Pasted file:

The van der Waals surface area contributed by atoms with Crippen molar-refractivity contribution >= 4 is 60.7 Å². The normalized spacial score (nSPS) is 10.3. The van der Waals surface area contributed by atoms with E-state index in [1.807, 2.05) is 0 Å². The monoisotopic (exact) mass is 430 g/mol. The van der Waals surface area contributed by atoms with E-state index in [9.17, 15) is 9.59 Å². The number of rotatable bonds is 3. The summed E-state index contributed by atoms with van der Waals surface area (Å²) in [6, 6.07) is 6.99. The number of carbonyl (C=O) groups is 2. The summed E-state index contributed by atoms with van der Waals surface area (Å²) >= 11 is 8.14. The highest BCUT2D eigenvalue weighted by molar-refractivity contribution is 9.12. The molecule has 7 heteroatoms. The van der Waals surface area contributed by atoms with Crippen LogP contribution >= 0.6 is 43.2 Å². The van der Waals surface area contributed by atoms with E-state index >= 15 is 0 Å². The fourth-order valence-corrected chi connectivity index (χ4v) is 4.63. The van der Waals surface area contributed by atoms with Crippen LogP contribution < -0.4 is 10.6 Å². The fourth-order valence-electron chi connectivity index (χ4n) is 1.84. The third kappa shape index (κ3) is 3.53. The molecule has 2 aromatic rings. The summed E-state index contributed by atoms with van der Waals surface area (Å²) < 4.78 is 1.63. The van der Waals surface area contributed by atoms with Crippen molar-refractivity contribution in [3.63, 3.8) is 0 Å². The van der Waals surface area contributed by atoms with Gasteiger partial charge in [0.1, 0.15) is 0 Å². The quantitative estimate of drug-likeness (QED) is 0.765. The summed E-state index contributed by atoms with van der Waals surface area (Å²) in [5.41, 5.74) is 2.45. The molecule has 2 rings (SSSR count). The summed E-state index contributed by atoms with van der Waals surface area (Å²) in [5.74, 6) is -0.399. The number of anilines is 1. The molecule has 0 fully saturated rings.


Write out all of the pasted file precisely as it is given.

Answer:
The van der Waals surface area contributed by atoms with Crippen molar-refractivity contribution >= 4 is 60.7 Å². The normalized spacial score (nSPS) is 10.3. The van der Waals surface area contributed by atoms with E-state index in [1.807, 2.05) is 0 Å². The monoisotopic (exact) mass is 430 g/mol. The van der Waals surface area contributed by atoms with E-state index in [9.17, 15) is 9.59 Å². The number of rotatable bonds is 3. The summed E-state index contributed by atoms with van der Waals surface area (Å²) in [6, 6.07) is 6.99. The number of carbonyl (C=O) groups is 2. The summed E-state index contributed by atoms with van der Waals surface area (Å²) >= 11 is 8.14. The highest BCUT2D eigenvalue weighted by molar-refractivity contribution is 9.12. The molecule has 7 heteroatoms. The van der Waals surface area contributed by atoms with Crippen LogP contribution >= 0.6 is 43.2 Å². The van der Waals surface area contributed by atoms with E-state index >= 15 is 0 Å². The fourth-order valence-corrected chi connectivity index (χ4v) is 4.63. The van der Waals surface area contributed by atoms with Crippen LogP contribution < -0.4 is 10.6 Å². The fourth-order valence-electron chi connectivity index (χ4n) is 1.84. The third kappa shape index (κ3) is 3.53. The molecule has 2 aromatic rings. The summed E-state index contributed by atoms with van der Waals surface area (Å²) < 4.78 is 1.63. The van der Waals surface area contributed by atoms with Crippen molar-refractivity contribution in [3.63, 3.8) is 0 Å². The van der Waals surface area contributed by atoms with Gasteiger partial charge in [0.1, 0.15) is 0 Å². The quantitative estimate of drug-likeness (QED) is 0.765. The summed E-state index contributed by atoms with van der Waals surface area (Å²) in [5.41, 5.74) is 2.45. The molecule has 2 rings (SSSR count). The summed E-state index contributed by atoms with van der Waals surface area (Å²) in [5.74, 6) is -0.399. The number of anilines is 1. The molecule has 0 fully saturated rings.